WILMINGTON, NC (WWAY) – More than $200,000 in grants is up for grabs, and Black business owners are encouraged to apply.
Girard Newkirk is co-founder of Genesis Block, a community-based business that helps develop entrepreneurs, small business and connect them with stakeholders.
“I think traditionally why they miss these opportunities is there’s a disconnect with getting the information to the black owned businesses,” said Newkirk. “It’s been a lot of federal money, state money, and there’s no federal locations her in Wilmington.”
More avenues should be created to get this type of information to Black-owned businesses more efficiently through information sharing, according to Newkirk.
According to Newkirk, African-Americans are responsible for about than 2.5 million businesses in the United States, and generate about $180B (billion) in revenue.
“The purchasing power of African-Americans is about 1.2T (trillion dollars), so, it points to an opportunity in small business and in entrepreneurship,” he said.
The North Carolina Department of Revenue plans to launch the second phase of its Business Recovery Grant Program on May 2, according to a news release.
That is something entrepreneur Newkirk says is much needed.
“So, we think this could be really positive, especially for the African-American community,” he said.
More businesses will qualify because of a change in the programs’ eligibility requirements.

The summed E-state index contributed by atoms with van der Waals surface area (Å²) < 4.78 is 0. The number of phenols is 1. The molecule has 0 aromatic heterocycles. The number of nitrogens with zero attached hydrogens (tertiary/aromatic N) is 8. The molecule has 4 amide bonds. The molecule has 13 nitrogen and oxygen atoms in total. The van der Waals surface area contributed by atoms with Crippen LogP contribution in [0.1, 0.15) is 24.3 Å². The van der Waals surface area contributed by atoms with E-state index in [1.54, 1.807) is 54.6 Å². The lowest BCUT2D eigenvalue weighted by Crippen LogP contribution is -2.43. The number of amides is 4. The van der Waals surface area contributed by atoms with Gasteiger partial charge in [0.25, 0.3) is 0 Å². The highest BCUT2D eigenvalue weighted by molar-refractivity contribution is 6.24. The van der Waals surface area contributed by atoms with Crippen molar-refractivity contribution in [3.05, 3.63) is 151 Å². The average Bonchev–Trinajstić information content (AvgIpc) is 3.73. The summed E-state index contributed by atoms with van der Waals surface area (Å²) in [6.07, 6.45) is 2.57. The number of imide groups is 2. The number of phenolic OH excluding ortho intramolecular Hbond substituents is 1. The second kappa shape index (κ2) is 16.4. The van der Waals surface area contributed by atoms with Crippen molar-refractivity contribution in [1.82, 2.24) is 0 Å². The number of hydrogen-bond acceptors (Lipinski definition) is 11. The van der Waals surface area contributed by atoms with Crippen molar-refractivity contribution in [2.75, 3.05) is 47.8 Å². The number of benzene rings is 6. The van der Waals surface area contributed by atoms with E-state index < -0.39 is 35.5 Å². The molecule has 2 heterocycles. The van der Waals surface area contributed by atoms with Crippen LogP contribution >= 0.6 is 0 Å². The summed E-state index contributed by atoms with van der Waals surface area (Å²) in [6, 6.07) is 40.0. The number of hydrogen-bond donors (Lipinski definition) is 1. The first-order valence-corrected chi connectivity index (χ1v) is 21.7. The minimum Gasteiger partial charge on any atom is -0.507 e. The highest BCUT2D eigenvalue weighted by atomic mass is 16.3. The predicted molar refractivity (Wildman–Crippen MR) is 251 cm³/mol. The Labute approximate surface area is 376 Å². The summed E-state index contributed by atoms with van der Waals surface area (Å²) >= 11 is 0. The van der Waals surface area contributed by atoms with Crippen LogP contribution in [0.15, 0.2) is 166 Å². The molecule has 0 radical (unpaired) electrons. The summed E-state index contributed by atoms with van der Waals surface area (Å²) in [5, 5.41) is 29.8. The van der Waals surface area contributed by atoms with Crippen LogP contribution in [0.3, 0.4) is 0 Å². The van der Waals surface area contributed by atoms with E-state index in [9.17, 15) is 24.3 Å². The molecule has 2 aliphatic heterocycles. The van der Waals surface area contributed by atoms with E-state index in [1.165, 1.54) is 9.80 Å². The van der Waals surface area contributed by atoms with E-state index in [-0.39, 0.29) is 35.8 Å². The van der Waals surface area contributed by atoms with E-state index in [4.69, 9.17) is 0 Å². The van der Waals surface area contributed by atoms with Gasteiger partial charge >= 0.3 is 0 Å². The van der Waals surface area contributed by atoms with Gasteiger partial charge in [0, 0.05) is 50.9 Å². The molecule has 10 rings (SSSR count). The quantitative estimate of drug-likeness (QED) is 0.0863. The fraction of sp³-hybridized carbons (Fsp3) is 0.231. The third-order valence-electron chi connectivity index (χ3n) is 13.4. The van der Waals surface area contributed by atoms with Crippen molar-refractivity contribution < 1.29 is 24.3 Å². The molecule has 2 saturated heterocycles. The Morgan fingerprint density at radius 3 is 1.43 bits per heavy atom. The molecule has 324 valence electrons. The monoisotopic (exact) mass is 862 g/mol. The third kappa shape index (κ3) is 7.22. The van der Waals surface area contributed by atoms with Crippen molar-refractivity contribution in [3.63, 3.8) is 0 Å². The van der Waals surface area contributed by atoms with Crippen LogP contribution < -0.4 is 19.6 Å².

Genesis Block’s education coordinator Aariene Hansley said Black communities in Wilmington need.
“A lot of the businesses are over looked most of the time and don’t get as much support,” she said. “I think they should take advantage of this, this is a great opportunity to get your business out there and thrive. ”
According to local business owner of Creators’ Print House Robert Flood – it starts with working capital and how to access it.
“The main thing we’ve all been looking at is trying to create some type of generational wealth,” he said.
It’s all about preparation, according to Flood.
“And that’s one of the things with a lot of businesses, having all your paperwork and stuff inline, so when stuff like this happens, you’re already ready,” he said.
North Carolina based businesses who suffered economic loss of a minimum of 20% during COVID-19 will qualify.
Restaurant owner Marteke Franks says he wasn’t shut out in the first phase of the BRG.
“I totally didn’t know about it. I was just informed about the second round and definitely will be applying for that,” he said.
The designated grant amount is a portion of economic loss shown by qualifying businesses or $500,000 – whichever is less.
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